News HighlightsPage address: http://www.mnsu.edu/news/read/?id=1217252433&paper=topstories
Ford Hall makes Trafton Science Center one of state's 'greenest'
Helping environment, saving money
The new Ford Hall addition to Trafton Science Center is one of the 'greenest' buildings in the MnSCU system.
By Robb Murray, Free Press Staff Writer [published in The Free Press, Mankato, MN, 7/28/2008]
It's the behemoth, the monster, the building that not only represents the largest building project in the history of the Minnesota State Colleges and Universities system, but also plays host to the largest number of credits of any MnSCU building.
Now, with completion of its addition just around the corner, the Trafton Science Center soon will be one of the greenest buildings in MnSCU, as well.
In a project that cost more than $20 million, the Trafton addition is a big one. The total cost of the project was bumped up nearly $1 million because of so-called "green" measures implemented.
But in the realm of "green," money spent up front usually results in money saved in the long run.
In MSU's case, the extra million spent on the Trafton addition will be made up — mostly by lower utility bills — in fewer than five years.
"We get the money back in 4.6 years," says Larry Kohanek, construction manager at MSU. "We actually recover our investment."
Governing MSU's efforts is legislation passed in 2004 — called the Buildings, Benchmarks & Beyond Project — that requires a certain level of energy efficiency in construction of new state buildings.
Photo by John Cross
Recently retired dean of the College of Science, Engineering and Technology John Frey stood in one of the hallways along the south side of the building. The design allows for natural light to be harvested and used in the nearby classrooms. Frey, who retired last month after 37 years at MSU, is credited with overseeing the Trafton building project.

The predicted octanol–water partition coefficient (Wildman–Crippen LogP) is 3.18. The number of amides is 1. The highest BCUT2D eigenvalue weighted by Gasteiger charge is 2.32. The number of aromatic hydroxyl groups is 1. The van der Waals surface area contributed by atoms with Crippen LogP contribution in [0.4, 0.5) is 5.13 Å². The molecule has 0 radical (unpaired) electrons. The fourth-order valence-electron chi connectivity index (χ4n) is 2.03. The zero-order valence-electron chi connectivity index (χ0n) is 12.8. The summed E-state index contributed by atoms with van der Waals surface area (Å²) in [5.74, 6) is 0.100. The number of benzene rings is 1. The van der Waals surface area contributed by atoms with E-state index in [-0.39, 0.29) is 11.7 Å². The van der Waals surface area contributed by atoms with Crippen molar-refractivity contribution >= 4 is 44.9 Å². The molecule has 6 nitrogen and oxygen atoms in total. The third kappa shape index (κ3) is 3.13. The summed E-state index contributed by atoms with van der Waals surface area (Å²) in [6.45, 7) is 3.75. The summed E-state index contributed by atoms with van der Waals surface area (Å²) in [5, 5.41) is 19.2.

One of the biggest cost savings on Trafton comes from a device on the roof that acts as a sort of radiator, extracting heat from air that normally would simply be vented into the atmosphere.
It works like this: Picture a giant fan with air flowing one direction through the top half of it, and air flowing the opposite direction through the bottom.
On the bottom half is fresh air from outside. On the top half is air sucked in from chemistry hoods in the labs below.
As the fan's blades swing through the top half of the airflow, they collect the heat from the air being sucked out of the labs. When those blades swing down through the fresh air, they heat the air that ultimately gets sent back to the classrooms.
This system makes up about 15 percent of the cost savings.
About 25 percent of the cost savings comes from the installation of motors that run only as much as they need to.
Classroom lighting will be much different in the new classrooms. The light bulbs are high-efficiency fluorescent bulbs, and the switches inside the classrooms allow instructors to supply as much or as little light as they want to the room.
In the hallways along the south side of the building, the design allows for natural light to be harvested and used in the nearby classrooms.
Because of the green measures implemented in the Trafton addition, the building's annual energy cost would be $246,838. Without the green measures, the annual cost would have been $429,551, providing an annual savings of $182,713.
"It's going to save us a ton of money," he said. "And that's the bottom line."
Recycling, by the way, is also part of the plan. So far, of all the waste material produced by the project, 76 percent has been recycled.